April 30, 2015

You would think the Times and the Post would have the good grace to cut their losses and apologize for using such a disreputable source for these "Clinton Cash" scandal "stories," but it will never, ever happen. Nope. He never needed to be right, he just needed to be plausible:

WASHINGTON — Bill Clinton was not paid for several speeches as reported in a forthcoming book about his family’s foundation, spokespeople for the former president said Tuesday.Clinton Cash, the hotly anticipated book by a conservative researcher out next week, investigates donations to the foundation and alleges a pattern of access or favor in exchange.

Following the January 2010 earthquake, the Clinton Foundation, working with the State Department, helped set up an international recovery effort in the Caribbean nation.In the book, author Peter Schweizer suggests Clinton gave a series of speeches paid for by Irish businessman Dennis O’Brien apparently in return for his help in securing telecommunications contracts in Haiti as part of that recovery effort in 2010.

In the book’s chapter on Haiti, dubbed “Disaster Capitalism Clinton-Style,” which was obtained by BuzzFeed News, Schweizer writes that O’Brien, whose company Digicel was attempting to secure a contract for mobile phone service in Haiti, paid Clinton $600,000 for speeches in Ireland on Sept. 29, 2010, Oct. 8, 2011, and Oct. 9, 2013.

Schweizer argues “the timing of these paid speeches is notable” because they came during the contract awarding process — and goes on to note that starting in 2011 DIgicel began receiving contracts in Haiti that would total $2 million from USAID, the first time the company had received grants from the organization. Schweizer also cites a fourth speech in the book that he says occurred in October 2011 in Kingston, Jamaica, just weeks before Digicel received its first grant.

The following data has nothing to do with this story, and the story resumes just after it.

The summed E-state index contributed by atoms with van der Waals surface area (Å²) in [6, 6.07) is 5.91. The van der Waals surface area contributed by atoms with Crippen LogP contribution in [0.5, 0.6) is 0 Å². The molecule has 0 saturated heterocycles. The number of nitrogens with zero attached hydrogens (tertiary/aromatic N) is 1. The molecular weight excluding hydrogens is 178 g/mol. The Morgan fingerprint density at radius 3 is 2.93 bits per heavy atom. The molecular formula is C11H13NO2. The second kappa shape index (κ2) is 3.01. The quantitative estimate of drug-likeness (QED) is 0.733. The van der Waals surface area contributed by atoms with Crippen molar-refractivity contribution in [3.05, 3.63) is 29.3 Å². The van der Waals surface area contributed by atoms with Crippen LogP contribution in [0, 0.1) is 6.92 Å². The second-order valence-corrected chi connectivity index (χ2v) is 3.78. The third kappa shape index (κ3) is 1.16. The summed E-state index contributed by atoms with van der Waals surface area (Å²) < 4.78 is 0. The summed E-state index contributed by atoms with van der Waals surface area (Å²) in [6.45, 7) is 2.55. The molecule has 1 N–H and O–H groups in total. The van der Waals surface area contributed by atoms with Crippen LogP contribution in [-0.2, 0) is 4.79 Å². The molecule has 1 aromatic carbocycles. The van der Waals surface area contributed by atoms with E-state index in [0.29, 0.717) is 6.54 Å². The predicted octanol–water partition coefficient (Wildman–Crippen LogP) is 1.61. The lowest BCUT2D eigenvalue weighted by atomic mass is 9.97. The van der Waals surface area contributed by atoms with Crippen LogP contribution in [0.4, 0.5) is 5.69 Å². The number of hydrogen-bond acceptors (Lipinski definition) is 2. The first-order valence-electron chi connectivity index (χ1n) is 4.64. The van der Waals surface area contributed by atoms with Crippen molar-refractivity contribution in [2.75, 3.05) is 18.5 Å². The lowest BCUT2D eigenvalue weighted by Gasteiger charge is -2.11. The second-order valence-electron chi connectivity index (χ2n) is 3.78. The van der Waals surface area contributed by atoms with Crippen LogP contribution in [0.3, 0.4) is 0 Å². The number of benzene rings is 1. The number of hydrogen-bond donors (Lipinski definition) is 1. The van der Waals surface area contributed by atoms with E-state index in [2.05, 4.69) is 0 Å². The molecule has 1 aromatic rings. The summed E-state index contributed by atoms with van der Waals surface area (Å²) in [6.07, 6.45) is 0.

But according to Clinton spokesperson Matt McKenna, neither the former president nor the Clinton Foundation was paid for two of the three speeches Clinton gave in Ireland, and that while the Foundation did receive a donation following his Sept. 29, 2010 speech, Clinton himself was not compensated.

“The book’s reporting is false. President Clinton did not personally receive speaking fees for any of these three speaking engagements in Ireland,” McKenna said.Additionally, the Kingston speech appears to have occurred in October 2010, not October 2011, a full year before Digicel’s contract was awarded.

By the way, my magical Super Sleuth powers found the speech in question was uploaded to YouTube on ... Oct 1, 2010.

Oh, and there's this from yesterday.

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